Facial wounds are the particular hell of the Great War. Due to trench warfare characteristics, facial wounds in WWI were more numerous and more terrible than in any conflict before or after. It created severe physical and psychological problems, but plastic surgery advanced dramatically in this period and gave relief to these veterans.
The Great War created disfigurement and mutilation in staggering numbers. No part of the body was safe in the new industrial warfare. The great advancement in medical care meant that soldiers survived wounds that would have killed them in the past but also left their body mutilated and disfigured in higher numbers. These soldiers not only had to cope with their functional rehabilitation but also the emotional trauma.
Among disfigurement and the trauma that went with it, face wounds occupy a special place.
This kind of wound was considered more grievous than any other mutilation because it may incapacitate the functionality of the men’s body, but also his soul, his very perception of himself.
‘Very severe facial disfigurement’ was among the injury granting a veteran full pension. From 1917, this pension was calculated not just on the loss of functionality or earning capability but also in relation to normative concepts of masculinity. Disfigurement compromised a men’s sense of self and social existence.Masks (The Great War #AtoZChallenge 2021) Facial wounds are the particular hell of the Great War. Due to trench warfare characteristics, facial wounds in WWI were more numerous and more terrible than in any conflict before or after.… Click To Tweet
Often, the treatment of soldiers with facial wounds was problematic, in the sense that reconstruction of the face was left until last, as doctors dealt with more life-threatening wounds. By the time patients got under the care of specialist units, their faces had started to heal, which made reconstruction even more difficult. It required plastic surgeons to devise new and innovative ways to treat these patients.
Plastic surgery of the face had been an established practice even before the war, but it was only with WWI that it became its own speciality and more aesthetically concerned. Men who were gravely disfigured in their faces often found it extremely difficult to be accepted back in society and even by their own family. Plastic surgery then made an effort to restore the functionality of the face as well as its socially acceptable look. It was teamwork that involved surgeons but also dentists, nurses, photographers and artists.
But surgery was not enough. Harold Gillies was one of the first doctors to realised that the traditional way to treat facial injuries was not working and devised a new method, where surgery went hand in hand with psychological support. His hospital files were full of photographs that documented the improvement patients went through, and these photos were often given to the patients to see that improvement. The general atmosphere in the hospital was uplifting, which seemed to affect the patients’ recovery positively.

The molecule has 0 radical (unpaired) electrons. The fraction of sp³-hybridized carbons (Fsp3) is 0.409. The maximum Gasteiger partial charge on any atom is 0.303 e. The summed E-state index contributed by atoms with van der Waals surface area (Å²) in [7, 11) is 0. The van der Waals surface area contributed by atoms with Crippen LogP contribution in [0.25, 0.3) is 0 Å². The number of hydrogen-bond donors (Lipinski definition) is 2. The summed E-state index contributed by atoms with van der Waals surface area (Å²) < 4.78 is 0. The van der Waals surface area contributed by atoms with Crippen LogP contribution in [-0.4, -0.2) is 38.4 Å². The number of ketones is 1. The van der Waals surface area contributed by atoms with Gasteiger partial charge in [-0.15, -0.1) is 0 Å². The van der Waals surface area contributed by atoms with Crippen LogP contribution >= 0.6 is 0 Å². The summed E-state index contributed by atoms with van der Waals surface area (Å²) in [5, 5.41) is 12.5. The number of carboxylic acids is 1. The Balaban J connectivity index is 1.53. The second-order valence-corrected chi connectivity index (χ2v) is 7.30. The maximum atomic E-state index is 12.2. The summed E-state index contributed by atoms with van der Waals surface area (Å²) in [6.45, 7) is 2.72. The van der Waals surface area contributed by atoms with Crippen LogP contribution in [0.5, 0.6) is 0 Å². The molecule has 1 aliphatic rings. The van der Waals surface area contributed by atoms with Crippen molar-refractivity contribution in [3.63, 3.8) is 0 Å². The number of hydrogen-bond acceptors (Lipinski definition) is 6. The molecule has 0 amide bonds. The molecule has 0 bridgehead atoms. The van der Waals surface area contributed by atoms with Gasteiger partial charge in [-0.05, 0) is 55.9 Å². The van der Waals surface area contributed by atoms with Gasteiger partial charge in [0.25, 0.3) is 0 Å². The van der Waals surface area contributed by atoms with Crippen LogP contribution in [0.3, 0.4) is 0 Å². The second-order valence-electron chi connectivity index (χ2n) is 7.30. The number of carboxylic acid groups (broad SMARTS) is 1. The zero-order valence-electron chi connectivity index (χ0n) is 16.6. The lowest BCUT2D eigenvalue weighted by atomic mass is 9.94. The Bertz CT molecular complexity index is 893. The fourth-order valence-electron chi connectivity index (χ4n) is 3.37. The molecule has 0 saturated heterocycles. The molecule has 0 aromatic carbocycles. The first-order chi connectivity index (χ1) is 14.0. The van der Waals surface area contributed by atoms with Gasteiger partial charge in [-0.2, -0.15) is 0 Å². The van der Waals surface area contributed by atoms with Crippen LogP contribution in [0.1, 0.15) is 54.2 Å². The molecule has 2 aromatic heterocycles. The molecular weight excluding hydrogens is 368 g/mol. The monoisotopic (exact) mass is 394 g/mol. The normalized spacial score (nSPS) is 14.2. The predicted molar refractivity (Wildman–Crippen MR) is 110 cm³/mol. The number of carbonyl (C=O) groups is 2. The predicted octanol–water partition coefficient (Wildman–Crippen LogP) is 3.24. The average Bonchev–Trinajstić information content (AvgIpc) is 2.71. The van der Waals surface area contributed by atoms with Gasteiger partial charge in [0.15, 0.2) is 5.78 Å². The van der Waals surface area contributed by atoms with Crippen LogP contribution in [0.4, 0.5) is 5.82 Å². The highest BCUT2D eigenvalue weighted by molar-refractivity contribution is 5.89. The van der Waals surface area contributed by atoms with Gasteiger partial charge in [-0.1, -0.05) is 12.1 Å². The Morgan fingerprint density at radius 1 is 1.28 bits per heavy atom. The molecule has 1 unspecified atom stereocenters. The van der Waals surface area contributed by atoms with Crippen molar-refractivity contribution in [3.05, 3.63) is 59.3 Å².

But sometimes, plastic surgery couldn’t restore the looks of a man. Men who lost a limb had prosthetics and clothes to hide it, but how could one hide his disfigured face? And some were truly horrid. But these men had an opportunity that was close to a prosthetic: face masks.
Silver facial prosthetics originally developed in France as early as 1833. During and after WWI, this branch of prosthetics knew its high point. It involved doctors and artists since these masks were highly personalised and were each a one of a kind piece.
It was time-consuming labour, but it gave good results.
First, the patient’s face was cast in plaster-of-Paris, which was then chalked and a clay or plasticine squeeze taken. This gave a positive model of the healed face, and it was on this that the artist worked to recreate the features of the person. Once the missing features had been sculptured, the artist took a final cast, electroplated to produce a copper mask 1/32 of an inch thick. This was then coated in silver and painted, matching the exact colour of the men’s skin and any other missing feature, like eyes and eyebrows.
These were often partial masks that covered only the damaged part of the face and were kept in place by ribbons or attached to spectacles.
International Encyclopedia fo the First World War – Mutilation and Disficuration
NCBI – The Rhetoric of Disfigurement in First World War Britain
Hektoen International – A Journal of Medical Humanities – The psychological impact of facial injury in the First World War: outcomes from the Queen’s Hospital, Sidcup
The Atlantic – Masks: The Face Transplants of World War I
National Army Museum – The Birth of Plastic Surgery
Science Museum Group Journal – Projecting soldiers’ repair: the ‘Great War’ lantern and the Royal Society of Medicine